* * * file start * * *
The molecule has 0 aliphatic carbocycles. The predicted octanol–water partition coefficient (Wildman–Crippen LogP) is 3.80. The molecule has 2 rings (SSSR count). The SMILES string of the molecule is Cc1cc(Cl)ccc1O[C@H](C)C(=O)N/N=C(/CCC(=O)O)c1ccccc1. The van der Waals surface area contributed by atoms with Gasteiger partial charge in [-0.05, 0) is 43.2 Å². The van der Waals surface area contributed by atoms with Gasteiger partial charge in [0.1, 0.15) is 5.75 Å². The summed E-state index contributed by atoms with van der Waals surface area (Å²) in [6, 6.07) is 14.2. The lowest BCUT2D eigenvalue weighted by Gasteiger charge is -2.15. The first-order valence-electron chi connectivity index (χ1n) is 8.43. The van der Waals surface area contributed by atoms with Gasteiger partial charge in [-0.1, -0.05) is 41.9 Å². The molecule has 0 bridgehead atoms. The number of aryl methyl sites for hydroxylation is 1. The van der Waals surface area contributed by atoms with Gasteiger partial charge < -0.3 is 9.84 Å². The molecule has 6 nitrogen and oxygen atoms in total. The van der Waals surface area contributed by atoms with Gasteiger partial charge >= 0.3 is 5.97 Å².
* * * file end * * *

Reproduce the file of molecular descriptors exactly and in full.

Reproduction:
The molecule has 0 aliphatic carbocycles. The predicted octanol–water partition coefficient (Wildman–Crippen LogP) is 3.80. The molecule has 2 rings (SSSR count). The SMILES string of the molecule is Cc1cc(Cl)ccc1O[C@H](C)C(=O)N/N=C(/CCC(=O)O)c1ccccc1. The van der Waals surface area contributed by atoms with Gasteiger partial charge in [-0.05, 0) is 43.2 Å². The van der Waals surface area contributed by atoms with Gasteiger partial charge in [0.1, 0.15) is 5.75 Å². The summed E-state index contributed by atoms with van der Waals surface area (Å²) in [6, 6.07) is 14.2. The lowest BCUT2D eigenvalue weighted by Gasteiger charge is -2.15. The first-order valence-electron chi connectivity index (χ1n) is 8.43. The van der Waals surface area contributed by atoms with Gasteiger partial charge in [-0.1, -0.05) is 41.9 Å². The molecule has 0 bridgehead atoms. The number of aryl methyl sites for hydroxylation is 1. The van der Waals surface area contributed by atoms with Gasteiger partial charge < -0.3 is 9.84 Å². The molecule has 6 nitrogen and oxygen atoms in total. The van der Waals surface area contributed by atoms with Gasteiger partial charge >= 0.3 is 5.97 Å².